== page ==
"His statement, 'I wish to be understood as a minister of the letter only while I treat of the said Millennium,' indicates his apparent discomfort with the literal method he was required to use by his professor! Historicists of his day saw literal interpretation as a 'Jewish' thing. Paul wrote that 'the letter killeth, but the spirit giveth life.' It was common for a-millennialists to use this verse to justify 'spiritual' interpretation. Hence, Morgan equated literal interpretation with 'the sons of Levi.' Later in the discourse, after apparently months of studying his topic, young Morgan seemed to be much more comfortable with 'literalism.'

"3. Morgan's professor's reaction to his work is very telling. Following is the closing statement of his 'Millennium' essay, followed by his professor's assessment.

"Morgan: 'I wonder, Sir, if your patience be not exhausted with the length, and perhaps, nonsense of my sermon?'

"Professor: 'You finished your discourse with a supposition that the length and nonsense of it had tried my patience. If you used lightness you are to blame. But as I hope you are always in earnest when you study the things of God, I have to assure you that the novelty and ingenuity of your attempt have entertained me not a little. And when you are more master of time than at present, I advise you to study your subject closely, and you will see cause to alter some parts of your plan, and correct errors of others.- You also dropped a hint or two touching the New Heaven and the New Earth, which sounded a little strange. Let us hear what you have to say on those subjects, when it comes your turn to appear in that desk again'" Morgan Edwards and the Pre-Trib Rapture By Tim Warner

It is obvious that the idea of a pretribulation rapture was strange to Edwards and his professor. Why would it be if there really was such a doctrine before this?

ANGLICAN CHURCH Scholar, Lawyer, Librarian

Scholar and Librarian to the Archbishop of Canterbury, Maitland read Lacunza's book and promoted Futurism after 1826. He taught a literal 3-1/2 year tribulation and a personal Antichrist. There are strong indications that Maitland borrowed from both Ribera and Lacunza in his writings. Being the Librarian at Lambeth Palace, London, he found Ribera's book on the shelf and had it reprinted as a matter of public interest.


At the age of 15, Margaret was a member of Edward Irving's congregation and in 1830 had a vision of a Secret Rapture. There is debate whether what she saw depicted a pretrib, partial pretrib, midtrib, or posttrib rapture. I have read it through carefully over and over again and it even sounds posttrib. Personally, I think it is a bunch of demonic gibberish that isn't easy to put a label on. In spite of the confusion now resident amongst researchers, one thing is for sure: the idea of a Secret Coming of Christ as opposed to one final visible coming was introduced through her vision. This is the main point that should be emphasized, regardless of whether it is placed in any scenario. The fact of a secret coming where all the world does not see Him was apparently incorporated into the pretrib doctrine by Edward Irving, who in turn influenced Darby. You can read Macdonald's vision by clicking here or wait to read it as the next section in this series.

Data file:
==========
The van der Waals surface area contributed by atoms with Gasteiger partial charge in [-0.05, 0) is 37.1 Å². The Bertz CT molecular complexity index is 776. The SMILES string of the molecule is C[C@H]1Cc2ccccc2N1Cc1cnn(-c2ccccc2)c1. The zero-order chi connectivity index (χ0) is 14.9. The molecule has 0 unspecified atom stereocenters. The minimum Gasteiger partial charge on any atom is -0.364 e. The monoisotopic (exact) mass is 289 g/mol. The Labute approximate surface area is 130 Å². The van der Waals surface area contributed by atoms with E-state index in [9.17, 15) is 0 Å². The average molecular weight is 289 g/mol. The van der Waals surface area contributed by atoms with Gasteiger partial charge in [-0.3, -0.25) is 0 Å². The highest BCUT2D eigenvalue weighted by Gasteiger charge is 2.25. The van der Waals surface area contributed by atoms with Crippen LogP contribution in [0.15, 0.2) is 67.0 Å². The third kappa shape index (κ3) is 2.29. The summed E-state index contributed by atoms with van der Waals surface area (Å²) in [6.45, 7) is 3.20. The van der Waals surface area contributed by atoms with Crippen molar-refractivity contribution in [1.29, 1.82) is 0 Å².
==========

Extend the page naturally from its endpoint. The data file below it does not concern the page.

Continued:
PRESBYTRERIAN Minister, later founded CATHOLIC APOSTOLIC CHURCH (charismatic)

It was Irving who translated Lacunza's work from Spanish into English in 1827, titling his work, "Preliminary Discourse to the Work of Ben Ezra - Coming of Messiah in Glory and Majesty." He was also affected by Margaret Macdonald's vision, writing the following in a letter to a Mr. Chalmers:

Irving points out in his letter to Chalmers that he felt conviction and reproof concerning her papers, which very likely had the "secret coming" described in them. It is also possible he was affected in this way because of Margaret's emphasis on the work of the Holy Spirit in the Church as the fire and eye of God in readying the believer for tribulation and meeting Christ face to face. This latter subject of her vision dominates what she saw. Scripturally, the vision raises many questions, let alone trying to decide if it is Pre-, Mid-, Pretrib Partial or Posttrib. Though Irving most likely used the "secret coming" of her vision and the "split second coming" of Lacunza to conclude a pretrib rapture, he also had in his church at this time a restoration of prophecy, tongues and other manifestations. He is known as the father of Pentecostalism because of these manifestations.

As to whether or not Irving used the 45 days of Lacunza and Ribera to, over time, move their rapture of 45 days before the end of the tribulation to a full seven year Pretrib rapture, the following quote would seem to support that idea: